While Montee stages a dark yet emotional Sweeney Todd, Gulshirin Dubash directs a one-of-a-kind Oedipus Rex. Dubash’s Oedipus Rex incorporates many aspects of traditional Japanese Noh theatre while maintaining the integrity of the Greek text.
Noh theatre developed in Japan in the 14th century, and is one of the oldest theatre arts still performed today. A type of musical drama, Noh’s key elements include masks, stylized walking, choreography and a traditional Japanese instrumental ensemble. Noh plays are often derived from the mythology and folklore of Japan.
“I thought about doing Oedipus Rex in the Noh style because Noh is very Greek in form,” Dubash said. “The two felt like they went together.”
Dubash began her Noh training with the Noh Training Project in 2002, and has studied the art for the past 16 years. She joined Theatre Nohgaku in 2008.
While not a true Noh production, Dubash’s Oedipus Rex seeks to stay as close as possible to the Noh style. “I decided that if we are going to do it as a form, we need to make sure that we’re going to adhere to a lot of the principles,” she said.
Some such principles include suriashi and kata. All performers will utilize suriashi, Noh’s characteristic sliding steps, in their movements around the stage. Dubash is also teaching some of the kata—a series of traditional Noh forms or choreography—to the students.
Another Noh element that will be utilized in Oedipus Rex is the mask. “It was really important to me that we use the Noh mask that I have, because nobody gets to see anything like this,” Dubash said. “Noh masks are some of the most beautiful masks you will ever see. The young woman mask that we are using has one particular face—normal and more on the flat side as a carving goes, but it can change into two or three expressions depending on the lighting and movement.”
Dilara Naska, who is cast as Jocasta, will perform in Dubash’s rehearsal Noh mask. As the Noh mask makes speech difficult to impossible, Jocasta is actually double-cast: Fiona Reid plays the second Jocasta and provides a voice for the character.
The production will also incorporate an element common to both the Noh style and the classical Greek theatre: the chorus. In this production of Oedipus Rex, the chorus will be the most modern element. In contrast to the traditional, stationary Noh chorus, the chorus will move about the stage and utilize more experimental or abstract movements. The traditional Noh chant, called utai, will be blended with regular speech into a unique hybrid of styles. The chorus will be dressed in dance-like costumes to maintain the traditional Noh silhouette.
Noh influence is especially evident in the costume and set design for Oedipus Rex. Kyle Blasius is designing the sets, while Candy Hughes is designing the costumes.
Blasius’s set design is very traditional and deeply grounded in Noh. The set dimensions will match the traditional Noh stage exactly. “It should feel like you’re walking into a house that has a Noh stage,” Blasius said. Noh’s traditional corner pillars are also present in Blasius’s design, although the two front pillars will be scaled down in height to facilitate sightlines in Harvey Theatre. Blasius is also paying close attention to detail: he’s selected paint colors that evoke the cypress wood traditionally used in Noh theatres, and has added decorative corner pieces and other authentic Japanese architectural details.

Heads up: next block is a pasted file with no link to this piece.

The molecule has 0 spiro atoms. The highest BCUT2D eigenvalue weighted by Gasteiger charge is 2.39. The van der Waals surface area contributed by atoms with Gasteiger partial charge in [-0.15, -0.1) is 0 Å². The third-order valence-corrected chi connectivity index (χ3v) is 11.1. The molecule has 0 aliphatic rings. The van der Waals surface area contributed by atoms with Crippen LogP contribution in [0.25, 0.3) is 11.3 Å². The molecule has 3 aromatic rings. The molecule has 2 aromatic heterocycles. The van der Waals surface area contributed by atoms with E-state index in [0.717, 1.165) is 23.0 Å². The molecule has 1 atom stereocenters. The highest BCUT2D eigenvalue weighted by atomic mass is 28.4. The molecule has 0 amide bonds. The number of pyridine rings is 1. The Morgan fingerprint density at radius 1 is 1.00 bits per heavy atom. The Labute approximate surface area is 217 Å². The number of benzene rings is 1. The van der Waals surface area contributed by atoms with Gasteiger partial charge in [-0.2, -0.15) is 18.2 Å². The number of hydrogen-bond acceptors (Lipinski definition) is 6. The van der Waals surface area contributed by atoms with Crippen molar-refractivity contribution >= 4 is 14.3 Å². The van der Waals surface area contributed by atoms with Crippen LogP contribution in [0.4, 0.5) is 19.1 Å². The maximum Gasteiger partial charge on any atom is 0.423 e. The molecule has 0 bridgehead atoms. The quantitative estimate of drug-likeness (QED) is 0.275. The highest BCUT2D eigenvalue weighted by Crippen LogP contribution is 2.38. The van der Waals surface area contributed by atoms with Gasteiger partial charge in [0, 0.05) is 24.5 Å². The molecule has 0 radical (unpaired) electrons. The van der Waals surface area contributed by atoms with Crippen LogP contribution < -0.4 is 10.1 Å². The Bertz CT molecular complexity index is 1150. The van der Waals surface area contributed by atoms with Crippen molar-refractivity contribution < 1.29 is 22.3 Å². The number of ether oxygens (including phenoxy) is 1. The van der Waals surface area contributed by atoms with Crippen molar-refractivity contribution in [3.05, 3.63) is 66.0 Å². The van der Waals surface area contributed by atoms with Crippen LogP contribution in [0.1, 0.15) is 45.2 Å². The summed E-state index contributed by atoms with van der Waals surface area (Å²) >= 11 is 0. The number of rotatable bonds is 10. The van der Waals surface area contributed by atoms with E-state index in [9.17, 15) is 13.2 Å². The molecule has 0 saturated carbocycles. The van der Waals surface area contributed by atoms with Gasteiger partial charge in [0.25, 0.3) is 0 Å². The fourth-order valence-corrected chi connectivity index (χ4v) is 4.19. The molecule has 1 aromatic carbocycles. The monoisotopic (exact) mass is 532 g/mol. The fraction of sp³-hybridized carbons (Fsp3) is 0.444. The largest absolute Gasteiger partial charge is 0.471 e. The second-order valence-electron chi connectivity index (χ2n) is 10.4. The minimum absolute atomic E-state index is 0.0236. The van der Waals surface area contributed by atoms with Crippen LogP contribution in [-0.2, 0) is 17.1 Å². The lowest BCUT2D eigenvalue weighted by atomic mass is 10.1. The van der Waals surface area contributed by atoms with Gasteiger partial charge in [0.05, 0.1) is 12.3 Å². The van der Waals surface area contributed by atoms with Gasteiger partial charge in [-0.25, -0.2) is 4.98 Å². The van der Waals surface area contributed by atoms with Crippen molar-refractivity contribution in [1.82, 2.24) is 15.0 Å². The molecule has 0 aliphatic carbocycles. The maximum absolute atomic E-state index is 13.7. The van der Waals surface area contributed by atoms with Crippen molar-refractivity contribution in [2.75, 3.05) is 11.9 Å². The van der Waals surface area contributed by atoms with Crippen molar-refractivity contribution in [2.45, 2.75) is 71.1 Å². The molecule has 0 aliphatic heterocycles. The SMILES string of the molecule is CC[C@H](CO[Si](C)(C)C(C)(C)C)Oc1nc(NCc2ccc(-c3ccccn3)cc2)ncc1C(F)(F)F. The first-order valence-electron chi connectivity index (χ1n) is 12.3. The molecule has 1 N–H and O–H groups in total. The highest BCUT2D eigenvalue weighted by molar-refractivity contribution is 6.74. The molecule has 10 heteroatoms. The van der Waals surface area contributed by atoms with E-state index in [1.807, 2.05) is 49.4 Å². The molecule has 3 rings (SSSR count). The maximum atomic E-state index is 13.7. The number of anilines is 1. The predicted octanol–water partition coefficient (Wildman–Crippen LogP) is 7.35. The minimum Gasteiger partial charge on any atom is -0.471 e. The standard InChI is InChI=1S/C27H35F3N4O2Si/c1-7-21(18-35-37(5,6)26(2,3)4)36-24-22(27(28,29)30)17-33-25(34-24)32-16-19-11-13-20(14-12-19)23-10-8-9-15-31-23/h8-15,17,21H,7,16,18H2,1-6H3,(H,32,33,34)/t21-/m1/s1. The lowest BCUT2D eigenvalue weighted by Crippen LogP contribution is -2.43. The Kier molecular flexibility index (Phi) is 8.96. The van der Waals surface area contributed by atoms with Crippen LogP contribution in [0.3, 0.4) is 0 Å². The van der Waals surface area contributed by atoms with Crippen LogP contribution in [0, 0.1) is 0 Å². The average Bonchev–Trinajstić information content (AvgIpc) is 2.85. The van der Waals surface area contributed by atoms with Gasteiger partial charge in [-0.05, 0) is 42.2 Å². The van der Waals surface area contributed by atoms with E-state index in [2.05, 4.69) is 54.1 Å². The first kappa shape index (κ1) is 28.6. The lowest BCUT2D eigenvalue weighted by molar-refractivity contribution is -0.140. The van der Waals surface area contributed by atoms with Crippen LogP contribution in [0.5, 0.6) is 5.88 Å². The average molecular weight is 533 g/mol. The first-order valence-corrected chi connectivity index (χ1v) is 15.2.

Candy Hughes’ costume designs, like Blasuis’s sets, are deeply Noh-inspired, but also include a few modern touches. The main characters, including Oedipus, Creon and both Jocastas, wear very traditional costumes. Hughes is using authentic patterns to create kimono for the main characters and hakama—a type of loose-fitting pleated pants—for the chorus. Hughes will paint the hakama with intricate designs to add depth and style.
The play’s secondary characters—messengers, guards and the shepherd—comprise a second chorus that Dubash calls the “dying chorus.” Hughes has given the dying chorus a more modern look, blending contemporary clothing pieces with short kimonos made of modern materials. Each member of the dying chorus wears a base layer of charcoal leggings and a gray long-sleeved shirt. Over the base layer, each wears a short kimono that reflects their role in the play; the shepherd, for example, wears a vest made of wool-like fur while the messengers wear denim.
It’s worth noting that these two mainstage productions are in solid company, as this semester’s studio show, A Fire Just Waiting, recently performed in Phoenix Theatre. The play is a modern-day Joan of Arc story based on the music of Ani DiFranco. The work was devised by the cast in collaboration with Creatively Independent, a theatre education organization based in Austinville, Virginia. Creatively Independent co-founder Jess Pillmore began her residency with the Interlochen Theatre Department on Jan. 29 and spent her time working with students on the show. Photos from the production can be found on SmugMug.
Oedipus Rex will be performed on April 20 at 7:30 p.m. and April 21 at 2 p.m. and 7:30 p.m. in Harvey Theatre. The matinee on April 21 will include a post-show talk with Dubash, the student performers and the designers. Tickets will go on sale on March 23.
Sweeney Todd will be performed on May 11 at 7:30 p.m. and May 12 at 2 p.m. and 7:30 p.m. in Corson Auditorium.